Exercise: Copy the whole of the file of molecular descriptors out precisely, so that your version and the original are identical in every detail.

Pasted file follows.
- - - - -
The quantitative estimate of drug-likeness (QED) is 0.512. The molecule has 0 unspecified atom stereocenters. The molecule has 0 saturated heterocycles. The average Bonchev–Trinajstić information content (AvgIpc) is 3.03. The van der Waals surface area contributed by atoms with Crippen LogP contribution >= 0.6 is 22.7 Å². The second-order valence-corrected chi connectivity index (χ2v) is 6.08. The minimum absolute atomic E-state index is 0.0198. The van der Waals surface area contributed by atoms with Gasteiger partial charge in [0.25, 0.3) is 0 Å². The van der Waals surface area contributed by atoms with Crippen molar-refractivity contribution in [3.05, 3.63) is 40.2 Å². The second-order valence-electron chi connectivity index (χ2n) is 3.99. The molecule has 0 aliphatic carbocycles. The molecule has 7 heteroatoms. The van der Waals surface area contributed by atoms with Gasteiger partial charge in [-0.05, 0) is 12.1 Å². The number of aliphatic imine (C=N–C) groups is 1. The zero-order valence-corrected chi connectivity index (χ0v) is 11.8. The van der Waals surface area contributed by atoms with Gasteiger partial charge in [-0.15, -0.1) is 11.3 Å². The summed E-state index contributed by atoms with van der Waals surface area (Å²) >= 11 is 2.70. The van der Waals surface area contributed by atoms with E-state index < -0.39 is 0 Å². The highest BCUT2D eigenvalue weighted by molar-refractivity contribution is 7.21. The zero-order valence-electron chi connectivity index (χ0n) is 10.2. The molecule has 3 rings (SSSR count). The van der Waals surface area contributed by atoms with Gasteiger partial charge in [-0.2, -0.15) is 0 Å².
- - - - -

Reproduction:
The quantitative estimate of drug-likeness (QED) is 0.512. The molecule has 0 unspecified atom stereocenters. The molecule has 0 saturated heterocycles. The average Bonchev–Trinajstić information content (AvgIpc) is 3.03. The van der Waals surface area contributed by atoms with Crippen LogP contribution >= 0.6 is 22.7 Å². The second-order valence-corrected chi connectivity index (χ2v) is 6.08. The minimum absolute atomic E-state index is 0.0198. The van der Waals surface area contributed by atoms with Gasteiger partial charge in [0.25, 0.3) is 0 Å². The van der Waals surface area contributed by atoms with Crippen molar-refractivity contribution in [3.05, 3.63) is 40.2 Å². The second-order valence-electron chi connectivity index (χ2n) is 3.99. The molecule has 0 aliphatic carbocycles. The molecule has 7 heteroatoms. The van der Waals surface area contributed by atoms with Gasteiger partial charge in [-0.05, 0) is 12.1 Å². The number of aliphatic imine (C=N–C) groups is 1. The zero-order valence-corrected chi connectivity index (χ0v) is 11.8. The van der Waals surface area contributed by atoms with Gasteiger partial charge in [-0.15, -0.1) is 11.3 Å². The summed E-state index contributed by atoms with van der Waals surface area (Å²) >= 11 is 2.70. The van der Waals surface area contributed by atoms with E-state index < -0.39 is 0 Å². The highest BCUT2D eigenvalue weighted by molar-refractivity contribution is 7.21. The zero-order valence-electron chi connectivity index (χ0n) is 10.2. The molecule has 3 rings (SSSR count). The van der Waals surface area contributed by atoms with Gasteiger partial charge in [-0.2, -0.15) is 0 Å².